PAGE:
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Bachelor's degree: Has it lost its edge and its value?

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Ms. Kusler was by then a junior at the University of Michigan, on track to finish up in four years.

For Mr. Hughes, on the other hand, the journey through college had been tortuous – and, in many ways more typical. He had started off at community college to build his grades, then transferred to Pennsylvania State University in State College on a water-polo scholarship. But when some of his credits failed to transfer, he lost the scholarship and had to transfer back to community college in Michigan.

By the time he met Kusler, Hughes says, "I didn't know what I was doing" and had "stopped out" – a popular term for students putting education on hold as they evaluate their future or get their finances in order.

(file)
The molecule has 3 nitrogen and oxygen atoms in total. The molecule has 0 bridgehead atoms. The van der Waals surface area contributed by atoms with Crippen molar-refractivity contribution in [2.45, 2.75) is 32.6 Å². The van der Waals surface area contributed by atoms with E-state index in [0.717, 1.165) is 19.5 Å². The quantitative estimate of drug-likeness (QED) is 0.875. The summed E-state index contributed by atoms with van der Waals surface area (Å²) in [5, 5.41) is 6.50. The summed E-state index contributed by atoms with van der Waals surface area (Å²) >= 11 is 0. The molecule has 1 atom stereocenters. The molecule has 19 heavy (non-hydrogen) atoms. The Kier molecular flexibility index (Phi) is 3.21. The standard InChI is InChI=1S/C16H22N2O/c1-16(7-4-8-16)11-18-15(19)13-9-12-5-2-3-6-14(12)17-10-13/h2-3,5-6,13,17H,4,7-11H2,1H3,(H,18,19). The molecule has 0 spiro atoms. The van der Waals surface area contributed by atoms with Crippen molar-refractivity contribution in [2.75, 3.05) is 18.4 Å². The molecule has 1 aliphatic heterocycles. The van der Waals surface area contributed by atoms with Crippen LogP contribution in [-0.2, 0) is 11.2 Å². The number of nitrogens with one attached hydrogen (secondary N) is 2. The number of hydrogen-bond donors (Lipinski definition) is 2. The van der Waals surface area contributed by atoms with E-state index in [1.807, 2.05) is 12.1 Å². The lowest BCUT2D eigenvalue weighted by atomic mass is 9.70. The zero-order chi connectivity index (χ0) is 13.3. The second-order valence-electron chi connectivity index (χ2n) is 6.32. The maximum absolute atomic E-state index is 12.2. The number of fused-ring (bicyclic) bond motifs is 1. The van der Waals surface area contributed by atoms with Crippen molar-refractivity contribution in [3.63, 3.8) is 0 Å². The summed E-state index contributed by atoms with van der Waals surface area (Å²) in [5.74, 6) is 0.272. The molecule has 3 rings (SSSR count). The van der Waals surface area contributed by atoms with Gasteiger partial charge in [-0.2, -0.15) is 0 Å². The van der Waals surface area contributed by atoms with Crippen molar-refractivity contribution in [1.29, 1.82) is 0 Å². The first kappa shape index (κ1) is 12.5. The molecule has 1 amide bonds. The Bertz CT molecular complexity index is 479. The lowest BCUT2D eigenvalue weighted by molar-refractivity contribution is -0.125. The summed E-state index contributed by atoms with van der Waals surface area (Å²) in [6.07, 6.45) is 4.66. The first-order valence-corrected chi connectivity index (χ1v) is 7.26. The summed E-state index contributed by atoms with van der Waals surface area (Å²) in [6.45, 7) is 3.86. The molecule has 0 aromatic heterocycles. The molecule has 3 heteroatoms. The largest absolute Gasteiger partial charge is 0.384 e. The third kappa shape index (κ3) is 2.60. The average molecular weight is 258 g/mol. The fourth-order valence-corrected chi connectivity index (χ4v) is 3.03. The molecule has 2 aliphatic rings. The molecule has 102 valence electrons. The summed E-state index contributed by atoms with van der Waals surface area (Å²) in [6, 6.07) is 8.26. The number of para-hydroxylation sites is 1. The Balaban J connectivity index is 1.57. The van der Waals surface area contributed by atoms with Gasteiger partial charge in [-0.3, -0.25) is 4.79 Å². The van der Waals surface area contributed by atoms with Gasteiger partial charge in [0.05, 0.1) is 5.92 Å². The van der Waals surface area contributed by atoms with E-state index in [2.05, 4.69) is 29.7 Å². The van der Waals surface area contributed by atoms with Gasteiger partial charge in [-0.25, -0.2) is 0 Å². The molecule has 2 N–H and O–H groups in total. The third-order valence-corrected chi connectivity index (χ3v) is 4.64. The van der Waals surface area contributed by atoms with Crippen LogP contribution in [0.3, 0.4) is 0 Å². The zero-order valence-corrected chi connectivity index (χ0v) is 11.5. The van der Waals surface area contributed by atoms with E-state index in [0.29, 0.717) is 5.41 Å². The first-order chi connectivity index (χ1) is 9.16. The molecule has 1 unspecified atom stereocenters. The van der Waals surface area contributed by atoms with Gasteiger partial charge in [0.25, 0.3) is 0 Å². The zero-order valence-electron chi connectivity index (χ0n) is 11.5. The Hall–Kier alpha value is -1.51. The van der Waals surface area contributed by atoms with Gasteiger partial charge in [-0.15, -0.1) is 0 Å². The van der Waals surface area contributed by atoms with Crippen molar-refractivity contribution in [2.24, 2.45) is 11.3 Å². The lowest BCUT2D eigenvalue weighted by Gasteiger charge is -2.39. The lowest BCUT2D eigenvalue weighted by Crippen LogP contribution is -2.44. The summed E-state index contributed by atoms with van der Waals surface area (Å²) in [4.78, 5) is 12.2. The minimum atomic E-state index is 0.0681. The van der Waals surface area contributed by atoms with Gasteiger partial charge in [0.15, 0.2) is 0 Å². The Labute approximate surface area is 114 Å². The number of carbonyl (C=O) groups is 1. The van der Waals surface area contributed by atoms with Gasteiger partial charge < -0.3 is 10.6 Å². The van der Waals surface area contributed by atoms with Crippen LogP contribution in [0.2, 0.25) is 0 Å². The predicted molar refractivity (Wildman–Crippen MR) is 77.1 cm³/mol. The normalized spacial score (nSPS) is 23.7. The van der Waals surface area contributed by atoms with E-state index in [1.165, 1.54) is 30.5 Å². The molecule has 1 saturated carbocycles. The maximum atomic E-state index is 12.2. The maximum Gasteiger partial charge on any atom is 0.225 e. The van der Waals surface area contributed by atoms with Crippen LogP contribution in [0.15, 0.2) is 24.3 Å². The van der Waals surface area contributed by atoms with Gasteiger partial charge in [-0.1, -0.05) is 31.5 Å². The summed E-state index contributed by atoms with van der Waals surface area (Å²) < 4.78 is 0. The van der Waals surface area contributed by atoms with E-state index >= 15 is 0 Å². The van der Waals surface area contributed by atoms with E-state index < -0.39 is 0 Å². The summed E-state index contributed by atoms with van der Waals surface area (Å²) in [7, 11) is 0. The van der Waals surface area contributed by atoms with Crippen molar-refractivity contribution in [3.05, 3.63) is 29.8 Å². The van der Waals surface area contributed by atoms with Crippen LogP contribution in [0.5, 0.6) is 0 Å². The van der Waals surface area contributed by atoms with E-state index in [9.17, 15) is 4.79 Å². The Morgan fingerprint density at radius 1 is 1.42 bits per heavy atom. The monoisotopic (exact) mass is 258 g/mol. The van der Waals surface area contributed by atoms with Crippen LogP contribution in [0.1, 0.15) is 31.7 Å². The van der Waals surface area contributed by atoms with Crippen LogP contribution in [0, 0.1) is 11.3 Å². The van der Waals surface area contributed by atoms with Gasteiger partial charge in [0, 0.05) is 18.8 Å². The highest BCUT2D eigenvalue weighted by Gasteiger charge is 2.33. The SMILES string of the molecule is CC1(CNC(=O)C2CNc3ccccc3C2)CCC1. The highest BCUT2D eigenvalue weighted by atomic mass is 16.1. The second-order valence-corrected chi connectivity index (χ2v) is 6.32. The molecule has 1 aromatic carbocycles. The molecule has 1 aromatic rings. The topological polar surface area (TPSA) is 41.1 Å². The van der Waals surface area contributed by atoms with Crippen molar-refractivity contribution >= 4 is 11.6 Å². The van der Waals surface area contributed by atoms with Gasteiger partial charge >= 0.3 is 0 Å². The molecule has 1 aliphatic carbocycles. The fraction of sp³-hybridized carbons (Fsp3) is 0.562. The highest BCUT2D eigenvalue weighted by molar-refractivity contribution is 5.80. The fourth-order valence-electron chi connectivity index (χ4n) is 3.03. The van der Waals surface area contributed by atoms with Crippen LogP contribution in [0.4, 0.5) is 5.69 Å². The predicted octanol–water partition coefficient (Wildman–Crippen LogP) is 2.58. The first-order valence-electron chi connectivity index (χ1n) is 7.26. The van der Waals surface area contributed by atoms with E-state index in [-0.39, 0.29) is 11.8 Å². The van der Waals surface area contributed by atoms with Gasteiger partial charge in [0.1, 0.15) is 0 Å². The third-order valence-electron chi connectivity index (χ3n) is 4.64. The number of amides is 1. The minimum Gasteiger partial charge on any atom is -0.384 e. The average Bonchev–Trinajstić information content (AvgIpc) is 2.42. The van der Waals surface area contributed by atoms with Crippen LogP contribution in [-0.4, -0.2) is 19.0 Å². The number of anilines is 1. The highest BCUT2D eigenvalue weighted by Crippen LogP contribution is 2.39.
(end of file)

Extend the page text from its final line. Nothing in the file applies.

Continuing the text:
The restaurant job paid well – in fact, Hughes says, "the servers made more money than the managers" though the managers did get benefits. And, he noticed, "everyone who was a manager had a college degree."

This did not escape his girlfriend's notice, either: "You do hear of people who get a great job out of high school and work their way up," she says, "but then when they lose it, they have nothing to fall back on."

Soon after they started dating, Kusler encouraged Hughes to reenroll and pursue a degree. "Especially nowadays," she believes, "it's a norm to get your BA – doesn't matter what it's in."

That was certainly the case for decades, says Anthony Carnevale, director of the Georgetown University Center on Education and the Workforce, but not anymore.

"It used to be that just getting the bachelor's made you employable," Mr. Carnevale says. But the research increasingly shows "that the BA in and of itself is not what's valuable. Now, it more and more depends on what the degree is in."

Educational programs now "differ so markedly," he adds, "that there are degrees that take less time than a [bachelor's of science] and are more valuable."

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